January 05, 2017

Holidays and Hanabi


If you want a job that cleans up on days off, work for the state department in a foreign country. When I was living in Osaka and confronted with the headache of filing taxes in the U.S. as well, I had to keep in mind that the American consulate was closed on U.S. and Japanese holidays.

Christmas isn't an "official" holiday in Japan. But it certainly is celebrated. It's turned into the U.S. equivalent of Valentine's Day, an excuse for couples to get all gooey over each other. In Japan, only guys get feted on Valentine's Day; White Day for girls is celebrated a month later.

(As you might imagine, guys get the better of the deal.)

Just about every holiday and local festival in Japan is accompanied by fireworks. Hanabi (花火) literally means "flower" + "fire."

Except on New Year's. At midnight on December 31, Buddhist temples ring their gong-like bells 108 times. If you're a real devotee, you get up early to watch the first dawn of the year (hatsuhinode). And then dress up in a kimono and visit the local Shinto shrine (hatsumoude).

Anything worth doing is worth doing en masse.

Meanwhile, nengajou, the equivalent of the Christmas card, are delivered on New Year's day in a coordinated burst of postal activity.

Japan has strict fireworks regulations for personal use. That's why sparklers are such a big deal in anime. There's a whole home-grown sparkler culture. Not like Utah, where July 4th and the 24th (Pioneer Day) sound like the climax of a Marvel superhero movie (fighter jets included).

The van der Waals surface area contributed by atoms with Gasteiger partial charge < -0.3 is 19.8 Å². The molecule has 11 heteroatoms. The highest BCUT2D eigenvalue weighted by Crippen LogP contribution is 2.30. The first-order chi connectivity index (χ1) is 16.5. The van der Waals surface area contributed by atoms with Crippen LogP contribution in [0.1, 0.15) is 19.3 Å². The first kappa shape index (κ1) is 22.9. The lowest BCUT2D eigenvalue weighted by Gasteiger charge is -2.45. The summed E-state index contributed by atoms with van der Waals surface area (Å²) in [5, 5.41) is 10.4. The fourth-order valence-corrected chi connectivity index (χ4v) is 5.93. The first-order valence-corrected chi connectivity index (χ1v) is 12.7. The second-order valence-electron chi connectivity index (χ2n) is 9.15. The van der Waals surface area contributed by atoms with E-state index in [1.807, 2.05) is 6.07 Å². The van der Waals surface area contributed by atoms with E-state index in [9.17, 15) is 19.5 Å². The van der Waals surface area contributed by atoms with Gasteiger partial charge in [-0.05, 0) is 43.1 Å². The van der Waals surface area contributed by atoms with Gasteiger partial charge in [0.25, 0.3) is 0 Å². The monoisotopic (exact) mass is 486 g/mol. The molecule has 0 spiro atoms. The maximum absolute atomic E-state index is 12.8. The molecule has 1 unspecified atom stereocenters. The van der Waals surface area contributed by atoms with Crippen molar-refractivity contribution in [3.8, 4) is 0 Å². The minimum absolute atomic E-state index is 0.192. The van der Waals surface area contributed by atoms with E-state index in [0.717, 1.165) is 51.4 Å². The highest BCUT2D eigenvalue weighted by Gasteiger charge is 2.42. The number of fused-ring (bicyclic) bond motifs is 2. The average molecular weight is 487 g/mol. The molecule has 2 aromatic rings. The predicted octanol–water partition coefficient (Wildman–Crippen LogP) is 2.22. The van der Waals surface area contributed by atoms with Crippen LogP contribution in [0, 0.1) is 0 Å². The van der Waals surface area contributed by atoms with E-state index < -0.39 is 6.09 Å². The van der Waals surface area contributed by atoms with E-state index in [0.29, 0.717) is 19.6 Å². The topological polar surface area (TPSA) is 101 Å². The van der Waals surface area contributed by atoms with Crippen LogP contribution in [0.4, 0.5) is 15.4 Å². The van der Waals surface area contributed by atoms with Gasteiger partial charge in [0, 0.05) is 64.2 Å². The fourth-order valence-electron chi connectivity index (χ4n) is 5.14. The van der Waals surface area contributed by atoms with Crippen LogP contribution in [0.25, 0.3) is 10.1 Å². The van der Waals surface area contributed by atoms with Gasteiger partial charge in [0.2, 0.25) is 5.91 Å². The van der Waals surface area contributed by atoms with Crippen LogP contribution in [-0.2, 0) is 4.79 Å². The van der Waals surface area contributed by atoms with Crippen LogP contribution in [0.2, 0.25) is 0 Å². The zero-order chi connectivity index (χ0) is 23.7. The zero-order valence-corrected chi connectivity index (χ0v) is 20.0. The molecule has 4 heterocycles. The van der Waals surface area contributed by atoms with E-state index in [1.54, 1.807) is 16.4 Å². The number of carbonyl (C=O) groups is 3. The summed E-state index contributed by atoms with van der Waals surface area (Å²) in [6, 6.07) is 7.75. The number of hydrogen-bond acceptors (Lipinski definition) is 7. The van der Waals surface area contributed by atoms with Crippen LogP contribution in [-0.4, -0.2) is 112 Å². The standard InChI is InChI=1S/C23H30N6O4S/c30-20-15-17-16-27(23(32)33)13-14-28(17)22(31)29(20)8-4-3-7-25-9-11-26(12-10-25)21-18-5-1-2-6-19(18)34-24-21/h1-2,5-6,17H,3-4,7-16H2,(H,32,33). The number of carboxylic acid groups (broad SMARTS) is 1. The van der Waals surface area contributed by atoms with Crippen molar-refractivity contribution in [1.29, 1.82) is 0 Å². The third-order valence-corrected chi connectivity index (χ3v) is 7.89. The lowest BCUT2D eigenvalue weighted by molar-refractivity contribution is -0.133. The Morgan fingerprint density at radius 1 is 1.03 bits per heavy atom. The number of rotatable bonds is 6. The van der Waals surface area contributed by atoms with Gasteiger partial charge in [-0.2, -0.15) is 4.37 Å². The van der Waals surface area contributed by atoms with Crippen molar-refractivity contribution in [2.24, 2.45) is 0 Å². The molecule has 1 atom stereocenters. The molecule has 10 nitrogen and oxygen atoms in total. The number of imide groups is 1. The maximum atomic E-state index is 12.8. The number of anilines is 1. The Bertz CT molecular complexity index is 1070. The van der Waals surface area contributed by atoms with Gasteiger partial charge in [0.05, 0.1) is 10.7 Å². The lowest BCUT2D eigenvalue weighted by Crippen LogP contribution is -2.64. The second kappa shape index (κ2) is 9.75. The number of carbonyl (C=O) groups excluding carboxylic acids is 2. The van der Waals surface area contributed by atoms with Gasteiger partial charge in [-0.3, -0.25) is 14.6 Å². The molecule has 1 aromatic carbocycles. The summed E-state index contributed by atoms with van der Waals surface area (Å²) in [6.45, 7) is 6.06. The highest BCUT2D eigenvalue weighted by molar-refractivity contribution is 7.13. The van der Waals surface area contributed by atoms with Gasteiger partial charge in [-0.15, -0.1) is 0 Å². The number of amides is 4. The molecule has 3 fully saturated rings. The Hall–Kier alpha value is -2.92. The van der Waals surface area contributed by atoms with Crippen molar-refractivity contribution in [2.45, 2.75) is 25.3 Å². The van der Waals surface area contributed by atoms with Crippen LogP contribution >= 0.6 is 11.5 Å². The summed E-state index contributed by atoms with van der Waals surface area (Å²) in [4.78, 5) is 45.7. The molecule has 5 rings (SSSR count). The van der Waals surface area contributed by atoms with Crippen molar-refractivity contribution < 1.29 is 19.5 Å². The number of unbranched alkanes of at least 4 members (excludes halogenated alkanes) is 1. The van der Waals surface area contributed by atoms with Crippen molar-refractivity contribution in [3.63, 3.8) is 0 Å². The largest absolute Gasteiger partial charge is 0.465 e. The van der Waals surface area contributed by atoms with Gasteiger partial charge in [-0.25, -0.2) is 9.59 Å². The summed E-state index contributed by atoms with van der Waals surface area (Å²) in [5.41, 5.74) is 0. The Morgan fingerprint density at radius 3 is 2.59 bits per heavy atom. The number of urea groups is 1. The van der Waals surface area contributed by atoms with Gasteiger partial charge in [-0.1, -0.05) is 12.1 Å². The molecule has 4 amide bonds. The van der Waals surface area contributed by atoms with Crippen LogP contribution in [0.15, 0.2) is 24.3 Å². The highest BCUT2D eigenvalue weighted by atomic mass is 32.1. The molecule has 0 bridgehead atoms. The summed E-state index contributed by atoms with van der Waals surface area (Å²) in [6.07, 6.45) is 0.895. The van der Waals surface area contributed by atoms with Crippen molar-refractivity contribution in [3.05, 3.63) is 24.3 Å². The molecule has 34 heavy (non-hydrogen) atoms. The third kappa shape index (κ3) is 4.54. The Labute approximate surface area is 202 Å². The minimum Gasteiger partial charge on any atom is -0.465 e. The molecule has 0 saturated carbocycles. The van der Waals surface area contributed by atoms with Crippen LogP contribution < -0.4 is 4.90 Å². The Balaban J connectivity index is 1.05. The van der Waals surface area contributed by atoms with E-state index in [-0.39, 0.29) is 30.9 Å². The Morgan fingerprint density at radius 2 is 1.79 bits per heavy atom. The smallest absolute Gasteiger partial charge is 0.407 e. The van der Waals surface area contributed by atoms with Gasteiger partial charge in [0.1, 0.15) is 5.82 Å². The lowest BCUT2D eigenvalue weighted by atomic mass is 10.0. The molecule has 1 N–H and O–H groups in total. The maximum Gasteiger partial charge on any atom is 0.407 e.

But when it comes to official gunpowder-powered light shows, fireworks festivals aren't just bigger in Japan. They're huuuge. Especially during O-Bon, which is held in July or August (depending on the region's adoption of the Gregorian calendar). And Tanabata (July 7).


Local summer festivals and celebrations (compare to Pioneer Day in Utah and the St. Patrick's Day parade in New York and the Tournament of Roses parade in LA) put on big and elaborate parades followed by big and elaborate fireworks displays.

There are also regional fireworks festivals. Dancing, drumming, and float competitions (that can turn into demolition derbies) have been going on for centuries. And amusement parks and hot springs resorts that, like Disneyland, do it for the publicity and entertainment value.

For a little virtual touring, here's a "how-to" guide and a list of the major festivals.


The Tokushima Awa Odori festival gets national television coverage and has become a huge tourist attraction. You can find lots of videos on YouTube.

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